The following is a list of the incoming Obama Administration's cyber security goals, taken from Change.gov, the official site of the President-Elect. Does it reflect some of the suggestions listed above? We welcome feedback in the comments section of this article.
- Strengthen Federal Leadership on Cyber Security: Declare the cyber infrastructure a strategic asset and establish the position of national cyber advisor who will report directly to the president and will be responsible for coordinating federal agency efforts and development of national cyber policy.
- Initiate a Safe Computing R&D Effort and Harden our Nation's Cyber Infrastructure: Support an initiative to develop next-generation secure computers and networking for national security applications. Work with industry and academia to develop and deploy a new generation of secure hardware and software for our critical cyber infrastructure.
- Protect the IT Infrastructure That Keeps America's Economy Safe: Work with the private sector to establish tough new standards for cyber security and physical resilience.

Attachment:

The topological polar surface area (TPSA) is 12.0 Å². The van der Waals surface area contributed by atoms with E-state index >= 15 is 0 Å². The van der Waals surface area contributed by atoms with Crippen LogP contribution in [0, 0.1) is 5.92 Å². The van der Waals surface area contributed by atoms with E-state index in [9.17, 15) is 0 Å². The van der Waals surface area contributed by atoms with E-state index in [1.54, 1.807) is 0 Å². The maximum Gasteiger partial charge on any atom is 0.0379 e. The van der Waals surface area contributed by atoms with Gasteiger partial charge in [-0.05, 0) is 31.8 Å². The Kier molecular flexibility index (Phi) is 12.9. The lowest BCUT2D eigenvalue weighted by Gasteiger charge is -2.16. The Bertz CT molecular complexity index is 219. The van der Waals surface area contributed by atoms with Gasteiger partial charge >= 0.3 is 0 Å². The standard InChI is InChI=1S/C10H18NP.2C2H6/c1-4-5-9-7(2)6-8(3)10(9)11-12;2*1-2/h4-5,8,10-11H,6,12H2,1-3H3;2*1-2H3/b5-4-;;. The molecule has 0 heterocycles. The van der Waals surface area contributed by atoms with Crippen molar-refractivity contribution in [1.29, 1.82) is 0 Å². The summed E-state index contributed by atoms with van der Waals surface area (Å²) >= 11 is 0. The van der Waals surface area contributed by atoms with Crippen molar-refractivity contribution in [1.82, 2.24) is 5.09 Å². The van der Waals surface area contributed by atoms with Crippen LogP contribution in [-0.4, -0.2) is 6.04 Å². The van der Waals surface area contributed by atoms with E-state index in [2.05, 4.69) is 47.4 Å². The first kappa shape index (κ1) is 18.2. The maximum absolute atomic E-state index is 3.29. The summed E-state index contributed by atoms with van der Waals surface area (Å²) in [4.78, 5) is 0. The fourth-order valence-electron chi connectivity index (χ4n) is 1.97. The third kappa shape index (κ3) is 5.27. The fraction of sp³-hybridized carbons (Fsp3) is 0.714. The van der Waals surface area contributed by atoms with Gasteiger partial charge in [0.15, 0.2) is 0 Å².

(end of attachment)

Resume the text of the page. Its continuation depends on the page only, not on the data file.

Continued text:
- Prevent Corporate Cyber-Espionage: Work with industry to develop the systems necessary to protect our nation's trade secrets and our research and development. Innovations in software, engineering, pharmaceuticals and other fields are being stolen online from U.S. businesses at an alarming rate.
- Develop a Cyber Crime Strategy to Minimize the Opportunities for Criminal Profit: Shut down the mechanisms used to transmit criminal profits by shutting down untraceable Internet payment schemes. Initiate a grant and training program to provide federal, state, and local law enforcement agencies the tools they need to detect and prosecute cyber crime.
- Mandate Standards for Securing Personal Data and Require Companies to Disclose Personal Information Data Breaches: Partner with industry and our citizens to secure personal data stored on government and private systems. Institute a common standard for securing such data across industries and protect the rights of individuals in the information age.